The U.S. auto market continues to enjoy strong sales, and OEMs remain very sophisticated in their media approach to marketing new vehicles and promoting key sales events.
But with the constant pressure for a strong media performance with measurable results, automotive marketers are more emphatic than ever that new customer-acquisition programs—“conquesting” in the automotive parlance—must meet the following criteria:
- Precision/efficiency, to ensure that the marketing message is reaching exactly the right individuals—and only those individuals.
- Testability, offering the opportunity to test the tactic without committing huge sums of money.
- Scalability, so that if it is working, the tactic can be scaled up sufficiently to truly move the needle for a big brand while garnering price efficiencies at higher volumes.
- Measurability, so that the marketer can objectively measure the results without being held hostage to a mind-numbingly complex attribution model.
One method that earns consistently high scores on all these criteria is the use of third-party audiences reachable by email to acquire new customers. Yet too few marketers take advantage of this effective tactic, often because of a fundamental misunderstanding of how the process actually works.
Some marketers mistakenly believe that it is not legally possible to contact consumers using email if a consumer hasn’t already opted in to receive messages from them. The direct marketing industry, however, has perfected a way to legitimately solve these important privacy issues, while giving marketers some very sophisticated, high-impact options for email-based acquisition activities.
U.S. audience data market
To give some perspective: In the U.S., there are about 10,000 audience sources available to reach U.S.-based consumers via email, and approximately 25 to 30 of them are especially effective for reaching in-market auto shoppers—individuals who are actively shopping for a new vehicle.
Each source is broadly defined as a list of individuals and their contact information that share a specific set of attributes or activities. Each of these individuals has given the audience data collector proper consent to allow selected third parties to market to them.
This is incredibly fertile ground for auto marketers because they can reach consumers at the time when they are most likely to be responsive—when they are actively researching vehicles. Marketers can send a customized email directly to the consumer’s inbox, and ensure that it is in context and highly relevant to the specific interests of that consumer.
These consumers’ email addresses are never sent to the advertiser. Instead, the advertiser’s message is sent to the selected consumers via the audience data collector, with whom the consumer has a permissioned relationship. A dedicated email reaches only those consumers who meet the advertiser’s criteria, and lets advertisers reach out to these email audiences with full, legal permission.
Getting it done
Executing a third-party email campaign is fairly simple. The marketer and/or its agency develops the HTML email, including numerous links back to the marketer’s digital real estate. The creative is distributed to the chosen audience data sources and thoroughly tested in less than a day. The dedicated email is then deployed to the selected recipients on a schedule that meets the advertiser’s needs.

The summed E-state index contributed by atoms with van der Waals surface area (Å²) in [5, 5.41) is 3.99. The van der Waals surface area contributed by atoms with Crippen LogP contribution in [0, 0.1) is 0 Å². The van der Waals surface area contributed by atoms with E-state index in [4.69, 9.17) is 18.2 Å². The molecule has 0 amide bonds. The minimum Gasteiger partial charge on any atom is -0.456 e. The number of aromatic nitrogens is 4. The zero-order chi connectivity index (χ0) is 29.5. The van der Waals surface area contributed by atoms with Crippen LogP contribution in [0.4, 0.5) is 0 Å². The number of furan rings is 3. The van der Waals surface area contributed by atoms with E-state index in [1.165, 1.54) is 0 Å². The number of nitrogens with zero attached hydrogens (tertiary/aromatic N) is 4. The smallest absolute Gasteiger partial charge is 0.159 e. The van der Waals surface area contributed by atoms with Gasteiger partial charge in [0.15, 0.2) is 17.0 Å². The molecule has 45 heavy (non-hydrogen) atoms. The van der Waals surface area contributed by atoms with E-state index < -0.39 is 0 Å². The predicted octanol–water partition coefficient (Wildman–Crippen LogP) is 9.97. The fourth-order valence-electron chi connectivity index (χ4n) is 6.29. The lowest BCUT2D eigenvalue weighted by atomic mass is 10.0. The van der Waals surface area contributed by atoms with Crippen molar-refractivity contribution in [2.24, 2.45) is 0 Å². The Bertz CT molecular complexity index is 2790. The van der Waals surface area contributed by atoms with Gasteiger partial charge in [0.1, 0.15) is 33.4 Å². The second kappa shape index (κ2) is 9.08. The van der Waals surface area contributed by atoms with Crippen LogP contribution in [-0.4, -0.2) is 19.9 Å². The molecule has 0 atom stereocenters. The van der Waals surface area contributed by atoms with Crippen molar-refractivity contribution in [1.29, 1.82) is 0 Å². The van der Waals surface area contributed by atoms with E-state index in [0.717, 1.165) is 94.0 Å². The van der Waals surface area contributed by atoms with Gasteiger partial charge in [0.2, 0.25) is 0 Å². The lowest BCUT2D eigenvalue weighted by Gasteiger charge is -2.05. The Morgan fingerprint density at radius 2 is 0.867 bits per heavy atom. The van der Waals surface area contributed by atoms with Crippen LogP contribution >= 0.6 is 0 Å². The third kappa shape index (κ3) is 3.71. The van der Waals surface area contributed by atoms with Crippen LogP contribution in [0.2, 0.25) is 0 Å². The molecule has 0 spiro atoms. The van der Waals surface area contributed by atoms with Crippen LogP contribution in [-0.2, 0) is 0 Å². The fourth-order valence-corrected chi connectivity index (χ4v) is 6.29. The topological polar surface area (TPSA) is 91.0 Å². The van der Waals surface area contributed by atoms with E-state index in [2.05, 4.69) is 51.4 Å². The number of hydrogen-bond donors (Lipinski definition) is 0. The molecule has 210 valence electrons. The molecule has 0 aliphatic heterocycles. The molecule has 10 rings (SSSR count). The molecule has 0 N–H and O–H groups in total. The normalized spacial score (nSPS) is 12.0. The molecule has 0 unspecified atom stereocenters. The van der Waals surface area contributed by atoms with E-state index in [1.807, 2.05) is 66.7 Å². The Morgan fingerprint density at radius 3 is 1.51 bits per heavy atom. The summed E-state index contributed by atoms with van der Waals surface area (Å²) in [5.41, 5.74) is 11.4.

The creative includes a “friendly from” in the email header, which is the domain of the audience data source. The consumer’s email client sees and accepts this white-listed domain, and, when using high-quality sources, the email is delivered with greater than 95% in-box placement rate. All opens and clicks are tracked, and within 48 to 72 hours, a performance report is generated and delivered to the marketer, detailing these specifics.
Why it works
This type of email campaign works because:
- The marketer reaches highly qualified, completely new prospects with each campaign. The marketer can “suppress” existing customers from the recipient list to ensure that the message is reaching only new prospective customers.
- All complexities related to opt out, unsubscribe requirements, and spam complaints are managed by the audience data owner, not the advertiser.
- The performance of the campaign is quickly and unambiguously knowable. The advertiser can test several subject lines and versions of their creative, and almost immediately see which are performing best.
- Marketers can design a variable approach to recontacting these same consumers after that first email is delivered. Some marketers will send a direct mail piece to those consumers who open an email. Others will follow up with those who click on a link using social or mobile. Still others will add in digital touches after the initial email contact.
In the automotive category, some OEMs target only consumers who live within a specific distance of their dealerships locally, regionally, or nationally. Others customize the message with things like the name of the closest dealership, their hours of operation, the address and phone, and the name of the general manager, increasing response rates dramatically. Other players look to push out mobile, in-app ads whenever one of the targeted consumers drives within a certain distance from one of their dealerships.
All of these tactics create meaningful increases in response rates and valuable synergies in the media mix, worthy of testing for any auto marketer.
Kitty Kolding leads the Infocore team of experts supporting Fortune 1000 marketers with direct marketing, CRM, and analytics initiatives in 90 countries around the world. Previously, Ms. Kolding was CEO at several venture-backed startups, ranging from specialty data providers to experiential marketing and marketing tech agencies, serving some of the world’s most respected brands.
Latest posts by Kitty Kolding
- The Best-Kept Secret in Acquisition Marketing: Third-Party Email - February 17, 2016